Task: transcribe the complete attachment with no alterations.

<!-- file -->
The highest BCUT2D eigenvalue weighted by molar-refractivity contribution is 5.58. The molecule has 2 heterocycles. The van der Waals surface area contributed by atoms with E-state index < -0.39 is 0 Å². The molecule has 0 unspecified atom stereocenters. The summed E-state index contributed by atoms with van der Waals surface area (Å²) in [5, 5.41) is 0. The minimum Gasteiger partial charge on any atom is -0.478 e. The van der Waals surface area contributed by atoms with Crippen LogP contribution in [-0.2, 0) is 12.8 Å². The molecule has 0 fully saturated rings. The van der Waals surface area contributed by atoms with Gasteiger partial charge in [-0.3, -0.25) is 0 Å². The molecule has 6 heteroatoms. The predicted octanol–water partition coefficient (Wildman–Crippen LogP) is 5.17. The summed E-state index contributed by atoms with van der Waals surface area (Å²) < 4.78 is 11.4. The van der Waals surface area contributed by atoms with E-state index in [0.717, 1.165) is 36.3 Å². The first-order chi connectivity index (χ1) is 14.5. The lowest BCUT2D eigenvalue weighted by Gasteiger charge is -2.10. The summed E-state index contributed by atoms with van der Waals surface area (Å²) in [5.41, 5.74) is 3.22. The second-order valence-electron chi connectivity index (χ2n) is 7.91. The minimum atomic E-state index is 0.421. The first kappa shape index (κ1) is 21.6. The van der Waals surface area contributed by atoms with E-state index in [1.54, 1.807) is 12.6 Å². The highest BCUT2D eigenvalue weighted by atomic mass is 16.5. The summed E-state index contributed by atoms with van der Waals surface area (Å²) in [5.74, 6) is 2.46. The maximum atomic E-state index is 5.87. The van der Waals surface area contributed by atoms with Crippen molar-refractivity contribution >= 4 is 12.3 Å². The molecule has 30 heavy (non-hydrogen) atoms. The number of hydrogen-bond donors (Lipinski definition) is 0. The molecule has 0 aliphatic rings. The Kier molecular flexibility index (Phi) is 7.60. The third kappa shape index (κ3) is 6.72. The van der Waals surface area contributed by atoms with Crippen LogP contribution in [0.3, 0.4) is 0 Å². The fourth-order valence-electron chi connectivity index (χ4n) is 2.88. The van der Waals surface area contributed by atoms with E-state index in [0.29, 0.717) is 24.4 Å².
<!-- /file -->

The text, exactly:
The highest BCUT2D eigenvalue weighted by molar-refractivity contribution is 5.58. The molecule has 2 heterocycles. The van der Waals surface area contributed by atoms with E-state index < -0.39 is 0 Å². The molecule has 0 unspecified atom stereocenters. The summed E-state index contributed by atoms with van der Waals surface area (Å²) in [5, 5.41) is 0. The minimum Gasteiger partial charge on any atom is -0.478 e. The van der Waals surface area contributed by atoms with Crippen LogP contribution in [-0.2, 0) is 12.8 Å². The molecule has 0 fully saturated rings. The van der Waals surface area contributed by atoms with Gasteiger partial charge in [-0.3, -0.25) is 0 Å². The molecule has 6 heteroatoms. The predicted octanol–water partition coefficient (Wildman–Crippen LogP) is 5.17. The summed E-state index contributed by atoms with van der Waals surface area (Å²) < 4.78 is 11.4. The van der Waals surface area contributed by atoms with E-state index in [0.717, 1.165) is 36.3 Å². The first-order chi connectivity index (χ1) is 14.5. The lowest BCUT2D eigenvalue weighted by Gasteiger charge is -2.10. The summed E-state index contributed by atoms with van der Waals surface area (Å²) in [5.41, 5.74) is 3.22. The second-order valence-electron chi connectivity index (χ2n) is 7.91. The minimum atomic E-state index is 0.421. The first kappa shape index (κ1) is 21.6. The van der Waals surface area contributed by atoms with E-state index in [1.54, 1.807) is 12.6 Å². The highest BCUT2D eigenvalue weighted by atomic mass is 16.5. The summed E-state index contributed by atoms with van der Waals surface area (Å²) in [5.74, 6) is 2.46. The maximum atomic E-state index is 5.87. The van der Waals surface area contributed by atoms with Crippen molar-refractivity contribution >= 4 is 12.3 Å². The molecule has 30 heavy (non-hydrogen) atoms. The number of hydrogen-bond donors (Lipinski definition) is 0. The molecule has 0 aliphatic rings. The Kier molecular flexibility index (Phi) is 7.60. The third kappa shape index (κ3) is 6.72. The van der Waals surface area contributed by atoms with Crippen LogP contribution in [0.3, 0.4) is 0 Å². The fourth-order valence-electron chi connectivity index (χ4n) is 2.88. The van der Waals surface area contributed by atoms with E-state index in [0.29, 0.717) is 24.4 Å².